This spring students in The Experiential School of Tampa Bay have been exploring all properties of clay - from recycling clay back to its true form, to spinning clay on a pottery wheel, and more. Students experimented with different tools and materials to add textured elements to clay as well as created clay monoprints by adding pigmented slip and shaved chalk to clay. Individually, students were able to use a slab roller to flatten out a piece of clay which they transformed into a decorative tile. Rounding out the exploration, students glazed their creations to make them bright, colorful, and super shiny!
"I am proud of all the children and impressed with their clay work," stated Dr. Lisa Bianco, Interim Head of the Experiential School. "It really is exceptional. Our students were trusted to learn the process of working with clay and to use the clay tools that artists use in their work. Because of this, their work was elevated to a high level that shows what young children can do when adults see them as capable."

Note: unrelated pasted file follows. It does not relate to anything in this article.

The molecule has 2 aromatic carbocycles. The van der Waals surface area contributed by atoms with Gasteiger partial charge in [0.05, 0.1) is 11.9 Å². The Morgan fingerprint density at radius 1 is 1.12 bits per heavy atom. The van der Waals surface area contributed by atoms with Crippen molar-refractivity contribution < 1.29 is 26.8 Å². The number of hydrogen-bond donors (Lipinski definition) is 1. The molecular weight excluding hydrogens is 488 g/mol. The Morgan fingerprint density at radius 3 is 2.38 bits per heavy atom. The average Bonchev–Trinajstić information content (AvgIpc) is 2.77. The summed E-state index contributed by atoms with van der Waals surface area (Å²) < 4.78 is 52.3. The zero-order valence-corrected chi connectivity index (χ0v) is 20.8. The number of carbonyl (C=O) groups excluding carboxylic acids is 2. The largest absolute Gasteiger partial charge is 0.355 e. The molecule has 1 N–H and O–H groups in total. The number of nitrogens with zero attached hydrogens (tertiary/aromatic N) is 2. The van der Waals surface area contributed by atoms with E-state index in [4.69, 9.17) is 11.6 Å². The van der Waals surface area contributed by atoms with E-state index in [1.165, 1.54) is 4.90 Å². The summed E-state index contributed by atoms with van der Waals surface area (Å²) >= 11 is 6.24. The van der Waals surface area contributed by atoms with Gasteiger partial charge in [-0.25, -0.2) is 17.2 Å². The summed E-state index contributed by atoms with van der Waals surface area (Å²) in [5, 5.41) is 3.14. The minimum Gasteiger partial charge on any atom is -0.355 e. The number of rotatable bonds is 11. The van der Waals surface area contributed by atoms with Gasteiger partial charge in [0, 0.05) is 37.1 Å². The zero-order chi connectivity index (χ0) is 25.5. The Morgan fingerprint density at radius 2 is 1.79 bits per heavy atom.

“The arts ignite all areas of child development and skills for school readiness, including intellectual, social-emotional, motor, language, and overall literacy. They help the body and the mind work together," explained Alexis Arrazcaeta, the Experiential School Atelierista (art studio teacher). "Exposing children to the arts during early development helps them learn and explore their world. Through the arts children can come to better understand themselves, their feelings, learn to decipher patterns, solve problems, and discover the world around them in rich complex ways.”